If you’re business model is designed to compete in an overcrowded industry or sector, where “innovations” are mostly line extensions to existing products or service, then you’re probably going to hit a plateau or even run out of steam in the not to distant future, if you haven’t already. Unless of course you can easily stand out from the crowd.
In more and more industries, supply is actually overtaking demand causing the inevitable commoditising of products and services and the eventual profit erosion and even downfall of businesses who rely predominantly on “direct competition” for their business.
Sustainable growth will only come when businesses find those spaces where little to no competition exists. Easier said than done.
What’s “new” though is often closer to home than many of us would think.
From a geological perspective new oceans form (rather slowly, and within the space-time continuum in no time at all) when barriers or boundaries break down allowing water to run into new territory. This could be dry land or sometimes it forces land to part and allows two different water fronts to come together.
The same is true about geological business development, where the boundaries of a market are redefined. The first question you might be asking though is all that effort worth the return ?
In a study of 108 business launches by Harvard Business Review, it found that 86% were mainly line extensions, while the other 14% actually created new markets or industries. Line extensions accounted for 62% of revenue, and generated 39% of profits. By contrast, 38% in total revenue was generated where new markets and industries were created and staggeringly they delivered over 61% of total profits.
Looking at it another way;
This is also a classic example of the 80/20 rule in action, where 80% of returns comes from just 20% of effort.
All too often businesses focus on ramping up sales revenue at the expense of profitability, until the business is balanced on a precarious edge where either the banks burst, forcing new rivers to form or they just collapse and eventually dry up.
Business development is like the evolution of our planet where species have survived and thrived where the competition for food has not been great or where one species has an overwhelming advantage over the rest.
Our planets millions of years of evolution was mostly at the hands of significant forces of “nature” and chaos theory. In recent times though the human race has learned to create some order to improve and stabilise living conditions. We have learned a survival strategy which has allowed us to firstly adapt and secondly redefine our environment.
Business development is part strategy, part action and a blend of principles including sales and marketing. Most business strategy over the years has been influenced by the military, from company “officers” to being active on the “front line” and “attacking” the competition head on. This is a limiting strategy and there is usually only one, or maybe a few winners, as Sun Tzu demonstrates in the book “The Art Of War”.
The basic premise of the book is to avoid fighting a head on war in the first place. If a fight is unavoidable, your next move is to make sure that you do not fight the obvious fight, on their terms. Unsurprisingly Sun Tzu was, and still is, thought of as a master of strategy and the book has more to teach than just warfare.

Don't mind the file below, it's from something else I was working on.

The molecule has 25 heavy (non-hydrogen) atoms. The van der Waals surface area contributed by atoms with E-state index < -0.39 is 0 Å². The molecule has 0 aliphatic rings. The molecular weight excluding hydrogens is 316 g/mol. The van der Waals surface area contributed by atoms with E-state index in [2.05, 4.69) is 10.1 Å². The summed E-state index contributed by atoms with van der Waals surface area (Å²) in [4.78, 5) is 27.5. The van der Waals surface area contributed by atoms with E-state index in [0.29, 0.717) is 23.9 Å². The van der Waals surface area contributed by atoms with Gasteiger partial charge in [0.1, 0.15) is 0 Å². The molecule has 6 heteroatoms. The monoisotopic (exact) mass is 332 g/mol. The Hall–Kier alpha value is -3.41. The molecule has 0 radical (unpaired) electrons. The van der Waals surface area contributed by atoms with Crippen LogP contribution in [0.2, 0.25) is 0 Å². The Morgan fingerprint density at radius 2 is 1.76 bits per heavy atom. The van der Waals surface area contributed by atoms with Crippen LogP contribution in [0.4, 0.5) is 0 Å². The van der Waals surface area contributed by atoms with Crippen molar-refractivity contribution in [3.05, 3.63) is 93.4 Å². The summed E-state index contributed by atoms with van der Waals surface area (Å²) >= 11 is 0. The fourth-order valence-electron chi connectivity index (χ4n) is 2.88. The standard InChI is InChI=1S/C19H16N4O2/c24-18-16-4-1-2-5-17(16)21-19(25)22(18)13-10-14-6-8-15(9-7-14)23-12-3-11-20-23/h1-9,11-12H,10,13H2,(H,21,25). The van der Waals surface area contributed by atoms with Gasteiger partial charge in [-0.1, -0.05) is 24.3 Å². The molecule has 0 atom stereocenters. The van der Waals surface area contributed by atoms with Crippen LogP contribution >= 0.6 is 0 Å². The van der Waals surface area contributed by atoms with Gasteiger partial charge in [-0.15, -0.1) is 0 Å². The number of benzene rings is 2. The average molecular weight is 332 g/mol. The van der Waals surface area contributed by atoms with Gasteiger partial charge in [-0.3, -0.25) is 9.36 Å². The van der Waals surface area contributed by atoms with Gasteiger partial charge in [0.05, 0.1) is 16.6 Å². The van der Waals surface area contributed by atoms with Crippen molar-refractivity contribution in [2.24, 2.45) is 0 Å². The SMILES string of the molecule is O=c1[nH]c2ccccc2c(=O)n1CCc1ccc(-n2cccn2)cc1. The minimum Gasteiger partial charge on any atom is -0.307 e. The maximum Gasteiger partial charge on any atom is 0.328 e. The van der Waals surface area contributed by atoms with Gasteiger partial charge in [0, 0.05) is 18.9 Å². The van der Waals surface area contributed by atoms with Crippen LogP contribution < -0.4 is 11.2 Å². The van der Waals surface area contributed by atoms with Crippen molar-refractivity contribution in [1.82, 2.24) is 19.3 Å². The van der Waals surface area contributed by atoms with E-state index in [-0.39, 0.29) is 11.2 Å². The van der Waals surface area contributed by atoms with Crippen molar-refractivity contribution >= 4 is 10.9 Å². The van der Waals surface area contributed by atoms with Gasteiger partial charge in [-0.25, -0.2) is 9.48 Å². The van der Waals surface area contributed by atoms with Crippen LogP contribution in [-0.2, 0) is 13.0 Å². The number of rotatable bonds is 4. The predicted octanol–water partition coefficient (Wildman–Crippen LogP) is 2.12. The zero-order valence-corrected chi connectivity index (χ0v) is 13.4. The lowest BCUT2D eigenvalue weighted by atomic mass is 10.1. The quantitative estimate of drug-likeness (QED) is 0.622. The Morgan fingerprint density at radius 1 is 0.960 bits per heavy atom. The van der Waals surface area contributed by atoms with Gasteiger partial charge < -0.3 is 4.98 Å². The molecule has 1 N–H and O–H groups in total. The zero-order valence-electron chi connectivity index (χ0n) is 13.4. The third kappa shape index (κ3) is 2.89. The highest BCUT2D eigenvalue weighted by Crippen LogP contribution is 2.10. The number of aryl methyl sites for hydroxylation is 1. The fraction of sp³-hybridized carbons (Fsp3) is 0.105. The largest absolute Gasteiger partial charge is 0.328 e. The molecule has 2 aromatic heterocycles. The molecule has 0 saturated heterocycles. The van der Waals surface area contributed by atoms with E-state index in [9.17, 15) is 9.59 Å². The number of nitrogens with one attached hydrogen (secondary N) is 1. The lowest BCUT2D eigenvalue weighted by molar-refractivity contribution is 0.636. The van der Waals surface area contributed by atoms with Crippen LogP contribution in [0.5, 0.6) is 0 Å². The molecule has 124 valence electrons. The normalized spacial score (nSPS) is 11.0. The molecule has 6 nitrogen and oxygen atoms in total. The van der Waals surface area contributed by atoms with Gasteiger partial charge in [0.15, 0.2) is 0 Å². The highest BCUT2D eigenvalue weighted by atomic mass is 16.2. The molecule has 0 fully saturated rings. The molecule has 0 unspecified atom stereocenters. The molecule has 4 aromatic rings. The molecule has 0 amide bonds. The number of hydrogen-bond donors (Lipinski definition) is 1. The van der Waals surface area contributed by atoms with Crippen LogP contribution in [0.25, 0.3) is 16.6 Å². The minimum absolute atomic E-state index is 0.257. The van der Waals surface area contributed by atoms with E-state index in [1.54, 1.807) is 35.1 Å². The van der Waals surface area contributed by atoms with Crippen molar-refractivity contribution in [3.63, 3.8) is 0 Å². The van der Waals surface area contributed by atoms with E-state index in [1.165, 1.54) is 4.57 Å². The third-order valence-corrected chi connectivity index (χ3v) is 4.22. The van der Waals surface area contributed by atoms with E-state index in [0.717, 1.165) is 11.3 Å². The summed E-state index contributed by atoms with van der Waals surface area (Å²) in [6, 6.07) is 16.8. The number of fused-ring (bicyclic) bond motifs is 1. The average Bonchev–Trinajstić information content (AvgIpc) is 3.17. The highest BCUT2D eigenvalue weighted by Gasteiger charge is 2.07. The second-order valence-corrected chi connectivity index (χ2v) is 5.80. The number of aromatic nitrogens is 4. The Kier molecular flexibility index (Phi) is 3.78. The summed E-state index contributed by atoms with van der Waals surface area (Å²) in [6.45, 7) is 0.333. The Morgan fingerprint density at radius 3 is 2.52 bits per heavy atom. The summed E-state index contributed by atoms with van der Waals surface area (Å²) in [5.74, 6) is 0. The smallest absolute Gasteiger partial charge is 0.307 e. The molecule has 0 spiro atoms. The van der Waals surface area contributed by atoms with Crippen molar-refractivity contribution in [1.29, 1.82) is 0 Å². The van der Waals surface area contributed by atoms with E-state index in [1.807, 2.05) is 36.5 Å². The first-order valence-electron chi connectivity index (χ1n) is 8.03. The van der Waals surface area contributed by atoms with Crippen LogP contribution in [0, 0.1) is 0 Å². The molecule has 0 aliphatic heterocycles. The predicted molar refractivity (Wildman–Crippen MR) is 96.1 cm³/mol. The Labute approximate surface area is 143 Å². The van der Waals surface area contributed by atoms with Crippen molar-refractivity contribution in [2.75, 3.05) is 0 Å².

You next question is now what strategy. To define that we must first lose the conventional meaning of competition and look at the reasons that new business eco-systems form.
Whilst many would believe that technology is the defining “force” or “weapon” which causes these markets to form, research from the Harvard Business School presents evidence to the contrary.
In fact across three representative industries new eco-systems were seldom the direct result of technological innovation, as underlying technologies were already present in every case. An obvious example is Henry Fords revolutionary assembly line which can be traced back the meat-packing industry.
Another belief is that established businesses are often disadvantaged (becoming disconnected from the market) and so it takes companies outside the established market to define these new eco systems. Once again research from Harvard Business School showed that many of these new eco systems were created from within established companies.
It’s really about linking technology to what buyers valued.
The key to all this is making the right strategic moves.
As well as creating more value and reducing the companies cost base there is one other significant advantage that both strategic thinking and strategic action in this way can achieve and that is a considerable barrier to entry for other would be imitators.
Companies like eBay, Cirque De Soleil and The Body Shop are classic examples of models that other companies found impossible to imitate because it would have meant a complete U-turn on their core beliefs, in turn invalidating their customers.
Instead of trying to beat the competition and steal a share of existing demand, these companies reconstructed the boundaries of conventional market wisdom, in just the same way that Henry Ford made a more reliable and durable car more cost effectively.
What strategic moves have you made that contributed towards reshaping the boundaries of your market and creating new eco-systems ?